CHANGING CONSUMERISM IN SOUTH KOREA
Although South Korea is justly proud of its exemplary handling of the COVID-19 pandemic, a low death toll doesn't mean that the crisis had no impact. As it has done in every other place on earth, the disease has accelerated trends, crystallised thinking and re-ordered priorities. It's changed people and society in ways that will persist long after it's gone. In South Korea, what this means for brands, according to in-market observers, is that you'd better be making things better, in ways both big and small.
From practical to deeper levels
One of the most obvious brand success stories of the pandemic is delivery of essentials, especially morning delivery services.
"Coronavirus increased 'non-contact' consumption," says Ann Lee, creative manager at independent agency Innored. "There are growing brands that can deliver services without face-to-face. For example, the delivery industry's growth of fresh food ingredients such as B-mart, Market Kurly, and Rocket Fresh by Coupang has changed significantly."
Convenience was a top selection criterion for Koreans consumers long before the pandemic, notes Jay Lee, senior vice president and MD at GroupM agency Essence in Korea. But these services have taken the delivery game to a new level in the last year, he says, and it's not just about daily logistics. Market Kurly, for example, delivers fresh greens from the farm to the consumer's door in 12 hours. And since no one's going to order veggies from one source and everything else from another, the company is winning the entire shopping-cart order from many shoppers, he adds.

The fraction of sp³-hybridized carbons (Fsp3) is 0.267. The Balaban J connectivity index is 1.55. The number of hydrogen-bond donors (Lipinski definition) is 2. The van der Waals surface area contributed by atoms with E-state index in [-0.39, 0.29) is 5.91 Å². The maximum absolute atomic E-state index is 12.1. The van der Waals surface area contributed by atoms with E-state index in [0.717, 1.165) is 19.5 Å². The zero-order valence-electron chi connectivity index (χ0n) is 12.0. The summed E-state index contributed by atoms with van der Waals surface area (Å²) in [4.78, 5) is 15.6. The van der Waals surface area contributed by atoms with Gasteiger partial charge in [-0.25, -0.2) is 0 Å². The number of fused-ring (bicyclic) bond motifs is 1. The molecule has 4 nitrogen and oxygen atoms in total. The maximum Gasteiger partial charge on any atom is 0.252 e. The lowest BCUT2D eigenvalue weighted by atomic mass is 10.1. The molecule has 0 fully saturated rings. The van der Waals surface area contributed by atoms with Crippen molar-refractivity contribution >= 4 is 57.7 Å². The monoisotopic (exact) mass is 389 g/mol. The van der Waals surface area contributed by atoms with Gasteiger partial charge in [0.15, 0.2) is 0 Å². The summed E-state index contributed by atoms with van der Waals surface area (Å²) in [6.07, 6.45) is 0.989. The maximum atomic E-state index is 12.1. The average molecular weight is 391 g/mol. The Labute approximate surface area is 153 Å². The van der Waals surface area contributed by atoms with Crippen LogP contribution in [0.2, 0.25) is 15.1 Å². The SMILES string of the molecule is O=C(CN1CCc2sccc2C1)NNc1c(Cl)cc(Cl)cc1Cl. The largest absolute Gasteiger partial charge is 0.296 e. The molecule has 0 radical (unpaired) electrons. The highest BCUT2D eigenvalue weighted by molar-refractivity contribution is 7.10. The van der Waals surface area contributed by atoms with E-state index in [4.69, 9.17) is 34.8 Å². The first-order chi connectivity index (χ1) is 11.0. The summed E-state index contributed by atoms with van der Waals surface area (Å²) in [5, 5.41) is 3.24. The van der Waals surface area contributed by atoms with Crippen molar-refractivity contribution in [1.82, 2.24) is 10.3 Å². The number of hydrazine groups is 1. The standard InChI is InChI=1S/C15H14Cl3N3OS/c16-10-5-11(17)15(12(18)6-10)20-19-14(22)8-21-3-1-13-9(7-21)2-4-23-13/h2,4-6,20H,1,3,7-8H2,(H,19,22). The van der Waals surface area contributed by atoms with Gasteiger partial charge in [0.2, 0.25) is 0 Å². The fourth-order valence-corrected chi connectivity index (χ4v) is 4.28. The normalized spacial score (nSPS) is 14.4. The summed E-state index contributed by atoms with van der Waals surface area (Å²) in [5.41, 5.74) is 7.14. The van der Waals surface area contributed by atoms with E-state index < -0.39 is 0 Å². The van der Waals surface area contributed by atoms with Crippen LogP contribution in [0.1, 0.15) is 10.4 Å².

While delivery without human contact was paramount during the pandemic, enhanced freshness and quality are timeless benefits that are likely to make consumers continue using these services once the pandemic is over. Innored's Lee suggests that this trend has "grown to a level that threatens the existing supermarket brands".
The pandemic has caused many people to look for ways to make life better by bettering themselves, and Korea is no exception. "Hobby services, such as Class 101, Taling, and Sumdog, where consumers can develop themselves at home, are also growing," Innored's Lee says. More people are seeking stability and health choosing to enjoy their leisure time with exercise or healthy cooking. Also, interest in non-antibiotic foods, vegan foods, and eco-friendly cosmetics beneficial to health is increasing, she adds.
Essence's Lee praises Nike as one brand that has smoothly integrated the consumer desire for self improvement into its marketing activities, with its content around home training finding a welcoming audience among people craving both exercise and some connection to like-minded folks.
The feeling that they are taking part in something is increasingly important to many consumers. "Consumers want to be part of the brand experience," says JM Paik, creative strategist at Innored. "Not just as a 'consumer.' They believe they could make the brand better. They want to be part of the brand making/developing journey. Whether their impact is big or small, it doesn't matter as long as they feel like their voice is heard and part of the journey."